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  • Election Commission officials count votes in the central Bosnian town of Zenica October 12, 2014. (Photo: Reuters)

    Election Commission officials count votes in the central Bosnian town of Zenica October 12, 2014. (Photo: Reuters) | Photo: Reuters

Published 13 October 2014

With over 90 percent of ballots counted, Bosnia's government appears likely to remain in the hands of Serb, Bosniak and Croat nationalists.

Serb, Bosniak and Croat nationalists look to have held on to Bosnia's three-person presidency, according to partial results released on Monday.

Under Bosnia's complex electoral system, the country as a whole has three presidents – one from each of the country's major ethnic groups.

Over 90 percent of votes from Sunday's elections are now counted. The country is also divided between two semi-autonomous entities, Republika Srpska and the Muslim-Croat Federation.

While the Serbian seat remains contested by two nationalist parties, Dragan Covic of the Croat HDZ BIH party and Bakir Izetbegovic from the Muslim SDA have claimed to have locked in their victories, according to Al Jazeera.

The SDA and Serbian SNSD also appear to have won big in the national assembly, though final results are yet to be released.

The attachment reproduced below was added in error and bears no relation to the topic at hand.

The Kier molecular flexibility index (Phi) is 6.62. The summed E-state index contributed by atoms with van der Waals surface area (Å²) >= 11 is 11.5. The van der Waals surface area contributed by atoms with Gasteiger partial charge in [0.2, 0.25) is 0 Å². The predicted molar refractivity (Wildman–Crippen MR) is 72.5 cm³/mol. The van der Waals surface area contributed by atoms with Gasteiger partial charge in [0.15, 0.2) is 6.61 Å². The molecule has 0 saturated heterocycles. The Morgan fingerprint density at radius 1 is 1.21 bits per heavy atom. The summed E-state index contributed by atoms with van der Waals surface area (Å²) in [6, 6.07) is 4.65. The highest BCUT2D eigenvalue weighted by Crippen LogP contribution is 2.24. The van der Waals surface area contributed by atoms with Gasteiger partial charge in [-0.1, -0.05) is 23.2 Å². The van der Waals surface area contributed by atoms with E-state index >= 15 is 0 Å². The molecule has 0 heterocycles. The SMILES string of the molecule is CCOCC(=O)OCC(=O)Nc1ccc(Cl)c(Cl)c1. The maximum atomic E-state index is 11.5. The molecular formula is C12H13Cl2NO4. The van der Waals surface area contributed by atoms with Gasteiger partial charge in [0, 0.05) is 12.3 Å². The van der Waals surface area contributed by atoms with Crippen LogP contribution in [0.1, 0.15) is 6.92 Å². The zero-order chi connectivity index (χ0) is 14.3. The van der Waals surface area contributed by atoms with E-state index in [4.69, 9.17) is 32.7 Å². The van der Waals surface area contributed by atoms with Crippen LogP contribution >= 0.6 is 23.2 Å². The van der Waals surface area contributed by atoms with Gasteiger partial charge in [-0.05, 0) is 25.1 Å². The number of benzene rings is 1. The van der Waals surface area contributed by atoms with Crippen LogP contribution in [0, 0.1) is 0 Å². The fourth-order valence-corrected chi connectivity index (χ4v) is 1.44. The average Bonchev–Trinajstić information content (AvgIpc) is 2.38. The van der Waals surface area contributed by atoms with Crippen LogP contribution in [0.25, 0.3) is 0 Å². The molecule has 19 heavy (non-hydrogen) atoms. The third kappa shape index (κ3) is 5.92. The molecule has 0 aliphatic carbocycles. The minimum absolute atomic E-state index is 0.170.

In the semi-autonomous Serbian region, the Republika Srpska, incumbent president Milorad Dodik is leading in the count. 

Dodik says he wants to move Republika Srpska closer to full statehood. Around 3.3 million Bosnians were eligible to vote, though only 54 percent turned out on Sunday, after months of tension over economic concerns.

In February, the country's stuttering economy sparked some of the worst unrest in Bosnia for over a decade, with thousands taking to the streets to protest.

In the lead up to elections, campaigns in both regions of the country focused on the economy and unemployment, as many voters remain concerned about Bosnia's future.

“Nothing functions in this country,” one Bosnian in Sarajevo, Mirsada Grgo told AFP.

“The time has really come for a change. People have been sleeping for too long, and this is their last chance to wake up,” Grgo said.

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